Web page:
Keeping up old traditions

Art students defend legacy


photo by Bailey Fisher

Mix of 2D and 3D art tiles on the ceiling of the art room

Ranging from a semi abstract self-portrait to 3D painings, painted tiles cover the ceiling of the art room as a testament to student achievement and inspiration. Art teacher Mary Marinel allows her students to paint on the tiles of the classroom ceiling their senior year, leaving their legacy behind.

With the emotional attachment that students have for this tradition, it came as a big shock when they found out that the tiles were being taken down.

“According to the Fire Marshal, it’s against fire code to have any kind of paint on the ceiling,” Marinel said. “The fire department wrote us up every year for it, but this year administration was going to enforce taking them down.”

Only after speaking to Principal Mary Williams was Marinel able to convince them to hold off on taking down the ceiling tiles.

“I begged her and told her how passionate students are about the inspirational paintings on there,” Marinel said. “They can’t wait until they’re in the advanced classes to be able to leave a legacy of their artwork.”

Junior Preston Saunders likes to paint outside of school, so the chance to showcase his artwork inside the school is important to him.

“I feel the tiles add color and life to the room, giving it a lively feeling,” said Saunders. “I hope to add a piece that will grab attention but also display an emotion or feeling that is relatable to other students.”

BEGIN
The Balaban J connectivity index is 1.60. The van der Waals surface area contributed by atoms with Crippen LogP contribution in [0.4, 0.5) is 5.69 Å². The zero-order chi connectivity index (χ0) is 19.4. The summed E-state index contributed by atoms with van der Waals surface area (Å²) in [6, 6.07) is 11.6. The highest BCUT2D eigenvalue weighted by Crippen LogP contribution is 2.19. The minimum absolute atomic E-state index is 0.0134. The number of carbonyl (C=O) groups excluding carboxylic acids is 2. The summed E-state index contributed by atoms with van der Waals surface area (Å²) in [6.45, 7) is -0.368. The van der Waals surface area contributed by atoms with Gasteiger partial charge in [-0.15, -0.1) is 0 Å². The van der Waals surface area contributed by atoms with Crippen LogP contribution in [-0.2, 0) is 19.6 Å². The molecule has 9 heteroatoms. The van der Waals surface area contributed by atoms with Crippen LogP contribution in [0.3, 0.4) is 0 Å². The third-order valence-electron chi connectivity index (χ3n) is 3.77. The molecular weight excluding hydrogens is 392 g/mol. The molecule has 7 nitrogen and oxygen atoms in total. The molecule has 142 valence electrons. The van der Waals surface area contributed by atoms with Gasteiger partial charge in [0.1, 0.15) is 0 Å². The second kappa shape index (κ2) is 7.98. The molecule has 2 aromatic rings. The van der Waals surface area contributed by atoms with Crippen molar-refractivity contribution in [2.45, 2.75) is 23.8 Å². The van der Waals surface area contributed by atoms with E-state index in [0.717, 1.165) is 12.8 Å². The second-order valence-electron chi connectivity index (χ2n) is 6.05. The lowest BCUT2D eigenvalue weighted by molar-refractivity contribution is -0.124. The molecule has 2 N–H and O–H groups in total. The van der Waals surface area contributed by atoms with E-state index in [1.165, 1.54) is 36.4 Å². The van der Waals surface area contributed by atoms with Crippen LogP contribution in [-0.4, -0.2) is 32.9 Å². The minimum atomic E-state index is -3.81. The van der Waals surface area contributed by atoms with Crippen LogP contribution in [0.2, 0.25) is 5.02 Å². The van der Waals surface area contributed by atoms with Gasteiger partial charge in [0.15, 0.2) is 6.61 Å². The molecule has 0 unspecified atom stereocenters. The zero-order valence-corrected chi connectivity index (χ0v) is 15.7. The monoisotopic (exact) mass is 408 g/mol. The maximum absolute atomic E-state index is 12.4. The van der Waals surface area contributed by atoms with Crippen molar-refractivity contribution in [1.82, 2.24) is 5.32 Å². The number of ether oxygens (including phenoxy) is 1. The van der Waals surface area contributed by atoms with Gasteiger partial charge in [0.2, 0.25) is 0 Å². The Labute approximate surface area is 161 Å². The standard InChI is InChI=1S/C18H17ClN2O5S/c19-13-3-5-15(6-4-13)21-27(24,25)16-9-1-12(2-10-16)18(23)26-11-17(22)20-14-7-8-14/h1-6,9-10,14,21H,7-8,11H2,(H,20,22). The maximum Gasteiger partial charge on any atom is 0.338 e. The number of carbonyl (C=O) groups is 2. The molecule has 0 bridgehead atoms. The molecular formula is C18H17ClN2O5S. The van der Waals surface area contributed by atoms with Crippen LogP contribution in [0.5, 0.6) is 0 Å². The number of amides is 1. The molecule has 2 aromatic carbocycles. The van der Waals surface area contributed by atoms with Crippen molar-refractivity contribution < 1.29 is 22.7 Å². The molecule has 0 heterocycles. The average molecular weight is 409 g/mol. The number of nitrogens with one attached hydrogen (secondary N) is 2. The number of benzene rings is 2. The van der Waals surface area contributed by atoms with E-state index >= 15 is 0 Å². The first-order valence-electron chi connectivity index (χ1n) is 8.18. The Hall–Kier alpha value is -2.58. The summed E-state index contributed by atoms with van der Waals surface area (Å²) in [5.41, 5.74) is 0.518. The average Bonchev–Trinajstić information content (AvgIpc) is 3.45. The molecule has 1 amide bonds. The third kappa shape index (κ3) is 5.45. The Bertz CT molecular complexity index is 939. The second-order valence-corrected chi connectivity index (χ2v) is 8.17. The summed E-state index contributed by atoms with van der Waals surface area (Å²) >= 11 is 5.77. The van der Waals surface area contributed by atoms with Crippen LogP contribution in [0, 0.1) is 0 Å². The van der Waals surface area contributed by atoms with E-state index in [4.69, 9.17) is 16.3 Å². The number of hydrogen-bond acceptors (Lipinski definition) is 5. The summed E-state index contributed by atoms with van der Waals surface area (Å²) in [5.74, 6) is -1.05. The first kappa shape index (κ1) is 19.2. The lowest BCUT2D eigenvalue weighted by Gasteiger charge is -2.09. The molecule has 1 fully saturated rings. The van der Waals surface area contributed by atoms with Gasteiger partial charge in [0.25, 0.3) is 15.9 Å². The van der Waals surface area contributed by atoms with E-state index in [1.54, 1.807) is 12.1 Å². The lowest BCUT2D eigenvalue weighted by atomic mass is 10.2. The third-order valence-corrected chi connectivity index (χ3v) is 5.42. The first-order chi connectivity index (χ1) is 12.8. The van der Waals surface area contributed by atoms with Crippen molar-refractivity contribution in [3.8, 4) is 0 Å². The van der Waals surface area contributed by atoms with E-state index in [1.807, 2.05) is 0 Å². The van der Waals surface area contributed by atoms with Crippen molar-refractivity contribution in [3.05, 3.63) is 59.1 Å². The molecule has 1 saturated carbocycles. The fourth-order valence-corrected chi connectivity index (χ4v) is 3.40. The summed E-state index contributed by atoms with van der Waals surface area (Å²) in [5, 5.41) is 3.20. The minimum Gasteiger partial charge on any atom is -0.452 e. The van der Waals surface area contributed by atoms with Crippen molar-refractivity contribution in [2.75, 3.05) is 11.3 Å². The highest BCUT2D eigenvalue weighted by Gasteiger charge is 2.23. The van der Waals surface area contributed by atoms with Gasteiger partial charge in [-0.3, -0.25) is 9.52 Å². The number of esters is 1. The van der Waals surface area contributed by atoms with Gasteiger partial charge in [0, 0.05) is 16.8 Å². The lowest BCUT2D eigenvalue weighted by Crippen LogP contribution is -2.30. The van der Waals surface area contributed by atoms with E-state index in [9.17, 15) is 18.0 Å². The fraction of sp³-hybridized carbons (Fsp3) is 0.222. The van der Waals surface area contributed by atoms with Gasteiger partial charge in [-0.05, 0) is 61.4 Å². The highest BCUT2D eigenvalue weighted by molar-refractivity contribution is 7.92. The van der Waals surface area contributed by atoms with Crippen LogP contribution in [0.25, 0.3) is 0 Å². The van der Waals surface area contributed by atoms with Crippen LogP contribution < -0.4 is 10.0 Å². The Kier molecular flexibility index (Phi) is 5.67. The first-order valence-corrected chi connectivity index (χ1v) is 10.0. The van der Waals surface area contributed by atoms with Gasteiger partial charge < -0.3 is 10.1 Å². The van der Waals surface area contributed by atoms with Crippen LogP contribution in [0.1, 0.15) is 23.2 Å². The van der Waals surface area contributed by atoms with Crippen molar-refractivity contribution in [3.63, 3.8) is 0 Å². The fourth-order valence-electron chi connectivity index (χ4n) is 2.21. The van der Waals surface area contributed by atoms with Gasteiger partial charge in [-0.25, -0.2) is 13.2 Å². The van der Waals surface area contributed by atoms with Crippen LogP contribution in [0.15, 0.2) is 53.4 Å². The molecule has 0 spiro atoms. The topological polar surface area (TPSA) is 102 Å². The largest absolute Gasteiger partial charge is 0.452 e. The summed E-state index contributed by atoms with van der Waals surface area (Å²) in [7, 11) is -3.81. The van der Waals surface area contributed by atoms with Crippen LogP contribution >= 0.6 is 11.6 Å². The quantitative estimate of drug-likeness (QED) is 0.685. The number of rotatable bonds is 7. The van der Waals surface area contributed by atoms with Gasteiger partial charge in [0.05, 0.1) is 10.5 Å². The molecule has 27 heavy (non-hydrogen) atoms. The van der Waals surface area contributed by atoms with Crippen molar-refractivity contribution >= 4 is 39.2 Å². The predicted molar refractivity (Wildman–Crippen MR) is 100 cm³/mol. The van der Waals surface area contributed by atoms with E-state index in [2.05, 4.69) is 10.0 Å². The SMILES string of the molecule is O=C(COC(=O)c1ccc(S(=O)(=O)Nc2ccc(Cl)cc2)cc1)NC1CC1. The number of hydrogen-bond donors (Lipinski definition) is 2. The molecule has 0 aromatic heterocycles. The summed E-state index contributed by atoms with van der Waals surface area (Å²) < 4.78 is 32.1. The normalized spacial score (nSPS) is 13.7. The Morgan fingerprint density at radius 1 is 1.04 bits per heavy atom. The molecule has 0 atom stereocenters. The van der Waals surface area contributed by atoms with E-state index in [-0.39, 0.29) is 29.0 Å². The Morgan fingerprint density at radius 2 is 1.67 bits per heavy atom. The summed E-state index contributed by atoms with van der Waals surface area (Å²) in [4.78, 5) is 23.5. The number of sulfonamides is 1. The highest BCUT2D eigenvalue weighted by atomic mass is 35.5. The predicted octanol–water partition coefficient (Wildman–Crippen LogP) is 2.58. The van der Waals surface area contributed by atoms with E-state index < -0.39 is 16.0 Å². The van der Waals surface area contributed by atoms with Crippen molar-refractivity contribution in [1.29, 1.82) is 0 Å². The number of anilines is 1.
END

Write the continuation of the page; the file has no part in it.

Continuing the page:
To students, the ceiling artwork are not just paintings, they are them leaving their mark; a mark to show their work and inspire others to be creative and make their own tile when the time comes.

“For the ones that are interested, I really think the paintings help show them what they can become as an artist,” said Saunders.

Current senior art students find the paintings inspire newcomers in that it shows them what potential they have and gives them an idea on how much they will learn throughout their high school career. It shows the newcomers what level they can expect to reach by the time they graduate.

Junior Ross Mills enjoys spending his free time at home creating surreal drawings of things he sees in nature.

Mills was in Marinel’s beginners art class freshman year and enjoyed getting to apply his artistic talents at school.

“When I came in freshman year and saw the tiles, I thought they were pretty cool,” Mills said. “At first I questioned why they were there, but once I found out I seemed to appreciate them more.”

Mills, as well as other students, look forward to leaving some sort of message/legacy behind them before they depart and expect others to follow the same inspiration in years to come.